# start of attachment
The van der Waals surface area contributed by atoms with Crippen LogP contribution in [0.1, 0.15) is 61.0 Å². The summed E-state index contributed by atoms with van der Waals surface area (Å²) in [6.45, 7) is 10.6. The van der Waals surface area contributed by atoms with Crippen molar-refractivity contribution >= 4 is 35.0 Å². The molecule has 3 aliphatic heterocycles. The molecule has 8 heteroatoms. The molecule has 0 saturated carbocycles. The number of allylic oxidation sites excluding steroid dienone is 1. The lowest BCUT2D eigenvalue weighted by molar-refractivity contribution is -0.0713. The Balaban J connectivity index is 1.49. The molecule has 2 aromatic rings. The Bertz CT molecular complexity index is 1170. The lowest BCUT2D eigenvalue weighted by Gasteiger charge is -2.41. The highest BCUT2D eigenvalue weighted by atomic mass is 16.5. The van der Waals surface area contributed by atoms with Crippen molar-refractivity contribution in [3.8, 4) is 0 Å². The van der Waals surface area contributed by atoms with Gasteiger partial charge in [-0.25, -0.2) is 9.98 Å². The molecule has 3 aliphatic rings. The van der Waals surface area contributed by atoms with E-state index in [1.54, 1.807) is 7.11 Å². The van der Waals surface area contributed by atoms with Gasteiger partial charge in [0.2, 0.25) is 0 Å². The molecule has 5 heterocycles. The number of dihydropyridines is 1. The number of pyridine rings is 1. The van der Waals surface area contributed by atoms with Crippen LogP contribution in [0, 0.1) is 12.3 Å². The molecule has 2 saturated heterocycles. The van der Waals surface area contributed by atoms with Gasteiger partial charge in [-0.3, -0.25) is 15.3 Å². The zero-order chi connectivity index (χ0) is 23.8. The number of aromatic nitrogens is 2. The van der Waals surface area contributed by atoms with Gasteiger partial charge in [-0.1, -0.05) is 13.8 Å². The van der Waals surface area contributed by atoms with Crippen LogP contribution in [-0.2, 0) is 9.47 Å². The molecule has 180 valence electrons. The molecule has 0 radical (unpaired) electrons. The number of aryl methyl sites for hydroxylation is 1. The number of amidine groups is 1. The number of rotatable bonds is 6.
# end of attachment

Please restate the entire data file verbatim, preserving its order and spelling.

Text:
The van der Waals surface area contributed by atoms with Crippen LogP contribution in [0.1, 0.15) is 61.0 Å². The summed E-state index contributed by atoms with van der Waals surface area (Å²) in [6.45, 7) is 10.6. The van der Waals surface area contributed by atoms with Crippen molar-refractivity contribution >= 4 is 35.0 Å². The molecule has 3 aliphatic heterocycles. The molecule has 8 heteroatoms. The molecule has 0 saturated carbocycles. The number of allylic oxidation sites excluding steroid dienone is 1. The lowest BCUT2D eigenvalue weighted by molar-refractivity contribution is -0.0713. The Balaban J connectivity index is 1.49. The molecule has 2 aromatic rings. The Bertz CT molecular complexity index is 1170. The lowest BCUT2D eigenvalue weighted by Gasteiger charge is -2.41. The highest BCUT2D eigenvalue weighted by atomic mass is 16.5. The van der Waals surface area contributed by atoms with Crippen molar-refractivity contribution in [3.8, 4) is 0 Å². The van der Waals surface area contributed by atoms with Gasteiger partial charge in [-0.25, -0.2) is 9.98 Å². The molecule has 3 aliphatic rings. The van der Waals surface area contributed by atoms with E-state index in [1.54, 1.807) is 7.11 Å². The van der Waals surface area contributed by atoms with Gasteiger partial charge in [0.2, 0.25) is 0 Å². The molecule has 5 heterocycles. The number of dihydropyridines is 1. The number of pyridine rings is 1. The van der Waals surface area contributed by atoms with Crippen LogP contribution in [0, 0.1) is 12.3 Å². The molecule has 2 saturated heterocycles. The van der Waals surface area contributed by atoms with Gasteiger partial charge in [-0.3, -0.25) is 15.3 Å². The zero-order chi connectivity index (χ0) is 23.8. The number of aromatic nitrogens is 2. The van der Waals surface area contributed by atoms with Gasteiger partial charge in [-0.1, -0.05) is 13.8 Å². The van der Waals surface area contributed by atoms with Crippen LogP contribution in [-0.2, 0) is 9.47 Å². The molecule has 180 valence electrons. The molecule has 0 radical (unpaired) electrons. The number of aryl methyl sites for hydroxylation is 1. The number of amidine groups is 1. The number of rotatable bonds is 6.